To investigate the characteristics and timing of death of children with severe infections who die during PICU admission.
We analyzed demographics, timing of death, diagnoses, and common procedures in a large cohort obtained from the Virtual Pediatrics Systems database, focusing on early deaths (< 1 d).
Clinical records were prospectively collected in 130 PICUs across North America.
Children admitted between January 2009 and December 2014 with at least one infection-related diagnosis at time of death.
Analysis included data from 106,464 children admitted to PICUs. The 4,240 children (4%) who died were older than PICU survivors. The median (interquartile range) duration in PICU prior to death was 7.1 days (2.1-21.3 d), with 635 children (15%) dying early (< 1 d of PICU admission). Children who died early were older, more likely to have septic shock, and more likely to have received cardiopulmonary resuscitation than those who died later. Withdrawal of care was less likely in early deaths compared with later deaths. After adjusting for age, sex, sepsis severity, procedures (including cardiopulmonary resuscitation and heart, lung, and renal support), and number of admissions contributed per PICU, it was found that children admitted from the emergency department, inpatient floors, or referring hospitals had significantly greater risk of early death compared with children admitted from the operating room.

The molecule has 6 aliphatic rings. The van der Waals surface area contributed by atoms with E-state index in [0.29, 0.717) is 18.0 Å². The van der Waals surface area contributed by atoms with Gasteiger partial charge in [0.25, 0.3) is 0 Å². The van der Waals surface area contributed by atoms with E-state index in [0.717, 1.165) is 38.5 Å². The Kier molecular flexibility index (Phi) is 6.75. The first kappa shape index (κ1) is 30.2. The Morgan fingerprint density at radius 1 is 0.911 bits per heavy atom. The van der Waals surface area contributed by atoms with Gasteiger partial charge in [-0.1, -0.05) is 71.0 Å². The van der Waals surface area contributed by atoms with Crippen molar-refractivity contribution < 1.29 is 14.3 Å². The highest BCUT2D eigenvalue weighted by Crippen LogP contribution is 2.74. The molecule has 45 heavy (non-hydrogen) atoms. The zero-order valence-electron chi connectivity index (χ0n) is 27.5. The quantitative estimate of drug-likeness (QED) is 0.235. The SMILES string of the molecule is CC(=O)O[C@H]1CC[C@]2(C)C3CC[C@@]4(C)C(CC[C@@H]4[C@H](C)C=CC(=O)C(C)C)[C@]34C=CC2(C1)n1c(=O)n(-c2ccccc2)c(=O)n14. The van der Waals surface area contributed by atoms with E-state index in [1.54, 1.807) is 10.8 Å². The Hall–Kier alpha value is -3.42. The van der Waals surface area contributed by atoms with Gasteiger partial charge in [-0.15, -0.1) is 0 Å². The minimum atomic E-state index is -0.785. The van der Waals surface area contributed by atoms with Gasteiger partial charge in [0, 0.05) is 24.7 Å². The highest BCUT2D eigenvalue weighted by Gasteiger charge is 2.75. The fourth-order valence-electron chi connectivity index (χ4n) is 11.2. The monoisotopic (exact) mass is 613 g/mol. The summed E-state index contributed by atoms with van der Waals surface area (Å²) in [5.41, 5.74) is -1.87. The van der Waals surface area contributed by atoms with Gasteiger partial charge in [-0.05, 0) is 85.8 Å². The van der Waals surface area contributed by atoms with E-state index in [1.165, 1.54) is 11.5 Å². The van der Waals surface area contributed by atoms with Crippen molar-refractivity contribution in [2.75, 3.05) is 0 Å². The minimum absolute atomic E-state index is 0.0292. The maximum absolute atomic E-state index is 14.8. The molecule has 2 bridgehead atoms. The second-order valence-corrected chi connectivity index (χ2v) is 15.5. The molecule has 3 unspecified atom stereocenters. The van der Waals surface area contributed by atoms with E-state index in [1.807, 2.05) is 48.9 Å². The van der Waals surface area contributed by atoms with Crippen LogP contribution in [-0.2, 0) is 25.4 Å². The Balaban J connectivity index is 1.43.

A substantial proportion of children admitted to PICU with severe infections die early and differ from those dying later in diagnoses, procedures, and admitting location. The emergency department is a key source of critically ill patients. Understanding characteristics of early deaths may yield recruitment considerations for clinical trials enrolling children at high risk of early death.